In one embodiment, one or more multi-relational ontologies may include chemical compounds as concepts. In some embodiments, the structure of a chemical compound may be considered the name of a chemical compound concept. The use of an actual structure rather than a lexical (text) name may avoid potential ambiguity over what the compound actually is, especially among compounds where the same lexical name is used for structurally distinct compounds (e.g., a salt form or a racemic form of the same compound). In some embodiments, chemical compounds have lexical names, as well as structural names.

In some embodiments, the chemical structure of a chemical compound may be stored as a simplified molecular input line entry specification (SMILES) string or other chemical structure nomenclature or representation. As used herein, a SMILES string refers to a particular comprehensive chemical nomenclature capable of representing the structure of a chemical compound using text characters. One-dimensional SMILES string or other nomenclature or representation may be used to regenerate two-dimensional drawings and three-dimensional coordinates of chemical structures, and may therefore enable a compressed representation of the structure. As mentioned throughout the specification, chemical structure nomenclatures other than SMILES strings may be used.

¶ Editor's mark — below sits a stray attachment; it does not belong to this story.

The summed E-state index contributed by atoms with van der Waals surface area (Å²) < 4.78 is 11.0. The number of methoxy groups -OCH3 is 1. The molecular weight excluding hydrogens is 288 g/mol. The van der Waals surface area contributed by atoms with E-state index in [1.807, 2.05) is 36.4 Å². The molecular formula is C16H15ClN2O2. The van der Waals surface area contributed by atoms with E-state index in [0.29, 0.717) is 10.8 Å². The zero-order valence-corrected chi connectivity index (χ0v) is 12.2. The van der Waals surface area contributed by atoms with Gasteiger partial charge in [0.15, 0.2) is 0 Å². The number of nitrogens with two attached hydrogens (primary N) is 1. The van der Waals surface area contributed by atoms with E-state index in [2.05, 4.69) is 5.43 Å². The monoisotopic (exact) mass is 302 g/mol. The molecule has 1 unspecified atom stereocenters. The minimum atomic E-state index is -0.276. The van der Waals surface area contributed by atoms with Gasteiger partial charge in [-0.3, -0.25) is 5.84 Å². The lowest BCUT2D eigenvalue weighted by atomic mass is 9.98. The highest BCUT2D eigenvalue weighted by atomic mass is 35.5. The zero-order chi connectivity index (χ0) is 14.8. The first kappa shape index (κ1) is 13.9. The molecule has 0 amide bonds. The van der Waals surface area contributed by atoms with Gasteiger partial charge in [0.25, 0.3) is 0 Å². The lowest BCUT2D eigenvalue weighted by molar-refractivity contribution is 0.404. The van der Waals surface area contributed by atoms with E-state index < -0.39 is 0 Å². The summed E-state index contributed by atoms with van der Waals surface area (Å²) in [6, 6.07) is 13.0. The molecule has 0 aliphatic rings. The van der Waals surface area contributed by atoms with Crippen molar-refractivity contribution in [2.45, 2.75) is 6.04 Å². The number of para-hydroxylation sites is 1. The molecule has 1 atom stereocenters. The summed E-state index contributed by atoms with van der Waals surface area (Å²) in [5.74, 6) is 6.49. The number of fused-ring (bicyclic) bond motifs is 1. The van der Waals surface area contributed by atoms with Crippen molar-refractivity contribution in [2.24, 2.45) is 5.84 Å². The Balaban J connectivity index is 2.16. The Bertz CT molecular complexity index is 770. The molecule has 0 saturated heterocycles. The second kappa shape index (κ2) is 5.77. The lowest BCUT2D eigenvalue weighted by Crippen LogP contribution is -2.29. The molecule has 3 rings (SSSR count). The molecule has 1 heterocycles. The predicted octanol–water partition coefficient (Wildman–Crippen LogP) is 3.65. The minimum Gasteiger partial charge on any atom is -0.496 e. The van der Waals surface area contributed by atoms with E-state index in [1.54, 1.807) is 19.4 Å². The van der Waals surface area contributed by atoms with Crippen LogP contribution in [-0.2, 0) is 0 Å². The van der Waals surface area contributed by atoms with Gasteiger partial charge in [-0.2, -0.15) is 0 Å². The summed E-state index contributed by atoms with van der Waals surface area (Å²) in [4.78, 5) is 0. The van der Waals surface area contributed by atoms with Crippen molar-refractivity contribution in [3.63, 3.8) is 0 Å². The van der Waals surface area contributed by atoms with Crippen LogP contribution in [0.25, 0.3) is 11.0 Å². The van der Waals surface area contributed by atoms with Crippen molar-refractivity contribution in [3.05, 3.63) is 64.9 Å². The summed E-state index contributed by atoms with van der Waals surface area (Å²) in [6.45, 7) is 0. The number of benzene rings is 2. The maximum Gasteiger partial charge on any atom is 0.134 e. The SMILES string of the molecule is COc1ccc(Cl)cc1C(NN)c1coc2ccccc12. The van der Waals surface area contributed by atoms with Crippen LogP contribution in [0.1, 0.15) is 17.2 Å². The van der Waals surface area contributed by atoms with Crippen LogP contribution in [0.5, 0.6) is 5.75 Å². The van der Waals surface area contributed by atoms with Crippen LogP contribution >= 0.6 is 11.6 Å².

Because the chemical structure of a chemical compound is a concept within the ontology, it may form assertions with other concepts and/or properties within the ontology. The chemical structure, its lexical names, its properties, and other information may present a multi-dimensional description of the chemical compound within the ontology.